Pittwater, NSW, AU
As we’ve previously stated, friendships lead to a lexicon whose size is directly proportional to the time invested in the relationship. These lexicons lead to key phrases that communicate much more than the simple words involved when we are lucky enough to have been together long enough to be “in the know.”
It’s not just shared experiences like stumbling up the towering mountains of New Zealand that create this shared vocabulary. Another source of this insiders verbiage is simply and consistently hashing out the meaning of words over time. Because while two people may speak the same language, they probably don’t use the same words to describe the same things. Example: what might be “cool” to one person may be “wicked” to another (“phat” could also be substituted.) Though these words may be synonyms, there are variations of meaning that make each more appropriate at different times.
There is a difference between something that is “gross” and something else that is “disgusting.” The choice of using either of these words describes more than just that fact that something is repulsive; there are nuances (for a 12 year old boy “gross” might be a good thing).
As a married couple (or anyone building a joint vocabulary) it is important to nail down these subtle differences in word use to more effectively communicate with each other.
We ran into this particular nugget of nuptial knowledge when Tiffany started calling Greg “cute.” She meant it as a compliment and Greg took it as a bit of an insult. Then Tiffany got confused:
Tiffany – “But you’re good looking. That means you’re cute!”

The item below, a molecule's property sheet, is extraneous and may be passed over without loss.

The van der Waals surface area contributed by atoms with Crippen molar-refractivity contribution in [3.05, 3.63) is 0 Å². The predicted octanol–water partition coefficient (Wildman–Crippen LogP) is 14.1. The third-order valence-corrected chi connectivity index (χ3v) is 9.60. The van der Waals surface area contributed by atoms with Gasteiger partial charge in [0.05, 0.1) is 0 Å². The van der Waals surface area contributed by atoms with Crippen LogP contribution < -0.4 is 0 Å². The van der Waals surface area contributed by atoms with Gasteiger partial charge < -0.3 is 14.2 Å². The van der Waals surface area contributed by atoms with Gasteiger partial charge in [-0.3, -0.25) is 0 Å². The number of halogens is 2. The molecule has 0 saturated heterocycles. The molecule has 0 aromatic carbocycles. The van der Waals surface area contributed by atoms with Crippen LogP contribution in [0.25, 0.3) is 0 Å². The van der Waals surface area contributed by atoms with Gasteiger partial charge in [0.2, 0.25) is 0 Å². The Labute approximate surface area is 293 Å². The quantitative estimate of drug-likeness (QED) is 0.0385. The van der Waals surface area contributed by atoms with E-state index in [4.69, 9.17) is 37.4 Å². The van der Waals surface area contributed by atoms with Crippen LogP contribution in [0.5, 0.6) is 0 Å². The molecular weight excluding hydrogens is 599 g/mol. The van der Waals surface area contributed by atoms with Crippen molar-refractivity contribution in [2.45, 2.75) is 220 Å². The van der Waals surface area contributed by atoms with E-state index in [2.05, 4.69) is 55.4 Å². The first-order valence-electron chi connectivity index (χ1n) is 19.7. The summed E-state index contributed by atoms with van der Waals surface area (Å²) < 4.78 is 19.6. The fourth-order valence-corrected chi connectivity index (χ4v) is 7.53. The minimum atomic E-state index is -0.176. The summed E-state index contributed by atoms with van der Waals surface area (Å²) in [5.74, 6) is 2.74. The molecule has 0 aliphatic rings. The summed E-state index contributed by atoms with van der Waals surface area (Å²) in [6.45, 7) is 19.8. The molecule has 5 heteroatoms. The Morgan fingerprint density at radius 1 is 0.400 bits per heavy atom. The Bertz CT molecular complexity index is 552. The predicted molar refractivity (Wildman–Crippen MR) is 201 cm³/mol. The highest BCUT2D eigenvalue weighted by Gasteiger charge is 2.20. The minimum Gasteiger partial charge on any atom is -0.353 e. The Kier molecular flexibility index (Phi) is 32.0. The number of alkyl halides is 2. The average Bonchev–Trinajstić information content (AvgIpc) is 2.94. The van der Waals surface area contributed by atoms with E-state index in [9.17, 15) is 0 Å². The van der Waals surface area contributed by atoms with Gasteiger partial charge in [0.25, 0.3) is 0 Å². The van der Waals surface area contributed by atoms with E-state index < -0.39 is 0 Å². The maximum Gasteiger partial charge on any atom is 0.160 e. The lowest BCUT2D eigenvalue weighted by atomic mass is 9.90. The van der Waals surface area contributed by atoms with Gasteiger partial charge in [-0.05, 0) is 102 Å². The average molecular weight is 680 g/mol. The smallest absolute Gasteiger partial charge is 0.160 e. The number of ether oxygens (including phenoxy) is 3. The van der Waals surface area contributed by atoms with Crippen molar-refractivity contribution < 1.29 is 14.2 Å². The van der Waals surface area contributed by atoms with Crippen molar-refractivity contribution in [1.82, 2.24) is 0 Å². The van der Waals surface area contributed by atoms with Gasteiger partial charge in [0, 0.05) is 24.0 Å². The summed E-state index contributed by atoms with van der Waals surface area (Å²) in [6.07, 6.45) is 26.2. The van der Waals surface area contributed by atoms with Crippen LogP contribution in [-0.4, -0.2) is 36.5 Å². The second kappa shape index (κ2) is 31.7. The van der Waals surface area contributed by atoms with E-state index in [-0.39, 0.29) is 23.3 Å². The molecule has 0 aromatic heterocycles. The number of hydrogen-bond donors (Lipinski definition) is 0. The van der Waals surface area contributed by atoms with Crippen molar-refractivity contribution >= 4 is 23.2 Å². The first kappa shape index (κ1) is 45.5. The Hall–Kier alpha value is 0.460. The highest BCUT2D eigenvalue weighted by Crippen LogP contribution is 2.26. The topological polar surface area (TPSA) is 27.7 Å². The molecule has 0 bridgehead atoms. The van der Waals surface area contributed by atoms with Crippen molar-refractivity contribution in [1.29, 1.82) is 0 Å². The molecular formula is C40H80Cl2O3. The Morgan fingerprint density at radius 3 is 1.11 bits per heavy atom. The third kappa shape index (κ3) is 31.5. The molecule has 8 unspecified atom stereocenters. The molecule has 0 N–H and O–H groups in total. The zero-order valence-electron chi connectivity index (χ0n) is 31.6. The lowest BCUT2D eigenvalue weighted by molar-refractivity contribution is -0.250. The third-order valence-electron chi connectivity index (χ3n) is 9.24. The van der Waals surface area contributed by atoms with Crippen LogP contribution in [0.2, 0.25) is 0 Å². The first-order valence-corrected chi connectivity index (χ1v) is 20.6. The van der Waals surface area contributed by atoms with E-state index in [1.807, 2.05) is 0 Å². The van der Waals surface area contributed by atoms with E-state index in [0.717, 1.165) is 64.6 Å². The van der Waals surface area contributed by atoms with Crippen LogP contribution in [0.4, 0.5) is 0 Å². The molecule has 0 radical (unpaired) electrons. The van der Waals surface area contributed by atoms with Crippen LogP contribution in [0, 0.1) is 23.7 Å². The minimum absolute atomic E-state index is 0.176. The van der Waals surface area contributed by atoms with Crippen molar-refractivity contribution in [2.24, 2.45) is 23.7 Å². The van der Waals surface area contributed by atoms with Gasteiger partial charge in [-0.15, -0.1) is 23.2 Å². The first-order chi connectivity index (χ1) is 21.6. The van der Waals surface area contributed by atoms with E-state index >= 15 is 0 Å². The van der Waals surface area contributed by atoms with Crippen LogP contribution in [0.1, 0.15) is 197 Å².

Greg – “No. Bunnies, baby horses and Mini Coopers are cute. I am not.”
It was at this point that a working definition of the word “cute” had to be established…
After about a year of back and forth doing comparative analysis of the things Tiffany described using the word in question Greg was finally able to articulate to her exactly why addressing him as “cute” was not acceptable. We will illuminate this to you by elaborating on what has become known to us as “the elements of cute” and using comparative analysis with a control subject that’s level of cuteness is completely incontestable:
Let’s start by introducing our test subject and our control. Any of you who read this blog and watch our videos have a pretty good idea of how Greg acts so we’ll skip that. If you need a refresher, please feel free to reference the links. Here is an introduction to our control element – the wallaby.
Now that we have established a baseline, let’s get down to the comparison –
Element of Cuteness #1 – Fuzzy
This is the mostly hotly contested element of cuteness and may be a mere indicator vice a required element. However it appears often enough in creatures that are universally accepted as cute that we felt it rated a mandatory element. Simply said, be it hair or fur, every cute creature has a degree of fuzziness.
Well wallabies certainly fit the bill here. Their entire body is covered with hair that they spend endless hours grooming. Making sure the fuzz is meticulously groomed is a key element of their day.
As some of you have noted when he gets his (currently bi-yearly) haircut Greg has a solid mane on his head. Heck we’ll even go so far as to say that, while not extreme, Greg has some hair on his arms and legs…certainly more than Tiffany. So, technically and in comparison to the average human female, Greg is willing to capitulate that he has a moderate level of body hair. Though, he points out, by weight there are probably a lot of women that have more hair than him.